The numerous other sources available online of blogs, brands, and sites are too many to name – I visit these randomly as they are presented to me, mostly through Twitter.

This begs the question: what exactly constitutes news? With the advent of the Internet, blogging and citizen journalism have become mainstream. There is a massive explosion of content but it is chaotic and ungoverned. Does someone’s online diary constitute news? A snippet of a person’s day on Twitter or Facebook feed? An opinion piece on a presidential candidate by an individual? The way it is presented, it seems that everything is now categorized as “news” in everyone’s minds. This is both an amazing happenstance and an opportunity for great danger. More information than ever possible is now available on any topic one can imagine; however, there is an unsolved problem where we instinctively think that whatever is printed is truth. Thus, we can always find content to support our position on an issue, but we have little means to know whether it is true, an opinion, or a blatant falsehood.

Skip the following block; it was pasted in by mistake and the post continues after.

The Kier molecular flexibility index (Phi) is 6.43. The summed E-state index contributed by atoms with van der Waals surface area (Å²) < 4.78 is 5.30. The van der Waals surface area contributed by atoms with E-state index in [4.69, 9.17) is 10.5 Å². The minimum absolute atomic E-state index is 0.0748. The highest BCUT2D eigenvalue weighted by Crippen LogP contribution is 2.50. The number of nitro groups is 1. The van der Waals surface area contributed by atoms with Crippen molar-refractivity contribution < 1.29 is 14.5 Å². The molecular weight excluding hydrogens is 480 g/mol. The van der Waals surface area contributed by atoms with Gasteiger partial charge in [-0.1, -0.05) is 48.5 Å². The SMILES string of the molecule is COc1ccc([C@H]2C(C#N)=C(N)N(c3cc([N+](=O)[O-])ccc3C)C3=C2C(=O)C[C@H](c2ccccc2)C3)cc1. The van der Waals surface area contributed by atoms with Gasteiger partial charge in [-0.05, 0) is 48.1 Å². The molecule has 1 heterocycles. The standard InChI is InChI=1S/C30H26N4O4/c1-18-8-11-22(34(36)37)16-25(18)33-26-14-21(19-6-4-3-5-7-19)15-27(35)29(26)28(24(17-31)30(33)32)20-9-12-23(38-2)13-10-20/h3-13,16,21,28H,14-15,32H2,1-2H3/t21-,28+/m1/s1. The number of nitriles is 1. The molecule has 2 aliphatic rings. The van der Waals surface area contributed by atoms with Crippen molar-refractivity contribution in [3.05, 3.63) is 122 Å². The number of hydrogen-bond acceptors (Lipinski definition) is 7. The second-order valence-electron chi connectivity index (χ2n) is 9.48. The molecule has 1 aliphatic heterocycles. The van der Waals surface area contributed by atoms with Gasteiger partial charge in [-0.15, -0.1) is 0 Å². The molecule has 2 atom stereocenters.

3. What platforms do you read/get content on? Are you into reading content on your iPhone or tablet, or do you still remember how to unfold a newspaper? Do you ever watch television news programs?

For me, it is slowly moving towards digital simply because of portability and the ability to do advanced things like reading later or saving snippets.

Bringing up an issue I mentioned earlier, there are still advantages of paper over those of screens. I must admit to liking the feel of paper. I save articles for reading later by ripping pages out and then I scan them in via my Fujitsu ScanSnap (an indispensible office device by the way). But paper isn’t very eco-green, and it takes up so much space and weight.